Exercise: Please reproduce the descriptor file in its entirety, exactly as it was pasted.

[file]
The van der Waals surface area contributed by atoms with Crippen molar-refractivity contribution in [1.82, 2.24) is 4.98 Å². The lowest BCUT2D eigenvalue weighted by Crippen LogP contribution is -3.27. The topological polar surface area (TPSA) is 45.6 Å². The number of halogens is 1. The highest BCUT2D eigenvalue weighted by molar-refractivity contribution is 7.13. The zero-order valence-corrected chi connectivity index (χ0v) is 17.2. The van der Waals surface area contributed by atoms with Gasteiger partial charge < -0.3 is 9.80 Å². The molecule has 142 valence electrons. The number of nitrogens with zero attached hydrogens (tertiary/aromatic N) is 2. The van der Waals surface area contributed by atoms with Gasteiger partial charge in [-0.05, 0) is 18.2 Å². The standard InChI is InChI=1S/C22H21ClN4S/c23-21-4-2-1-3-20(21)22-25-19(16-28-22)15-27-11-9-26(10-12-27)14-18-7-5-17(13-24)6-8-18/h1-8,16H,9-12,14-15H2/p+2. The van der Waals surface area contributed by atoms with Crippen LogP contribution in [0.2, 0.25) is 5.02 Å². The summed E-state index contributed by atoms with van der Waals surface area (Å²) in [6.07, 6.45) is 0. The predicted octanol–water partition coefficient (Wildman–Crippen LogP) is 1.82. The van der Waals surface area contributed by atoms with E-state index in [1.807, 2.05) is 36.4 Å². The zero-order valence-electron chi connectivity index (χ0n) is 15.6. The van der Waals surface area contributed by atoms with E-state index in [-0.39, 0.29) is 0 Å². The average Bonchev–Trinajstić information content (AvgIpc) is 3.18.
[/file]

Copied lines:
The van der Waals surface area contributed by atoms with Crippen molar-refractivity contribution in [1.82, 2.24) is 4.98 Å². The lowest BCUT2D eigenvalue weighted by Crippen LogP contribution is -3.27. The topological polar surface area (TPSA) is 45.6 Å². The number of halogens is 1. The highest BCUT2D eigenvalue weighted by molar-refractivity contribution is 7.13. The zero-order valence-corrected chi connectivity index (χ0v) is 17.2. The van der Waals surface area contributed by atoms with Gasteiger partial charge < -0.3 is 9.80 Å². The molecule has 142 valence electrons. The number of nitrogens with zero attached hydrogens (tertiary/aromatic N) is 2. The van der Waals surface area contributed by atoms with Gasteiger partial charge in [-0.05, 0) is 18.2 Å². The standard InChI is InChI=1S/C22H21ClN4S/c23-21-4-2-1-3-20(21)22-25-19(16-28-22)15-27-11-9-26(10-12-27)14-18-7-5-17(13-24)6-8-18/h1-8,16H,9-12,14-15H2/p+2. The van der Waals surface area contributed by atoms with Crippen LogP contribution in [0.2, 0.25) is 5.02 Å². The summed E-state index contributed by atoms with van der Waals surface area (Å²) in [6.07, 6.45) is 0. The predicted octanol–water partition coefficient (Wildman–Crippen LogP) is 1.82. The van der Waals surface area contributed by atoms with E-state index in [1.807, 2.05) is 36.4 Å². The zero-order valence-electron chi connectivity index (χ0n) is 15.6. The van der Waals surface area contributed by atoms with E-state index in [-0.39, 0.29) is 0 Å². The average Bonchev–Trinajstić information content (AvgIpc) is 3.18.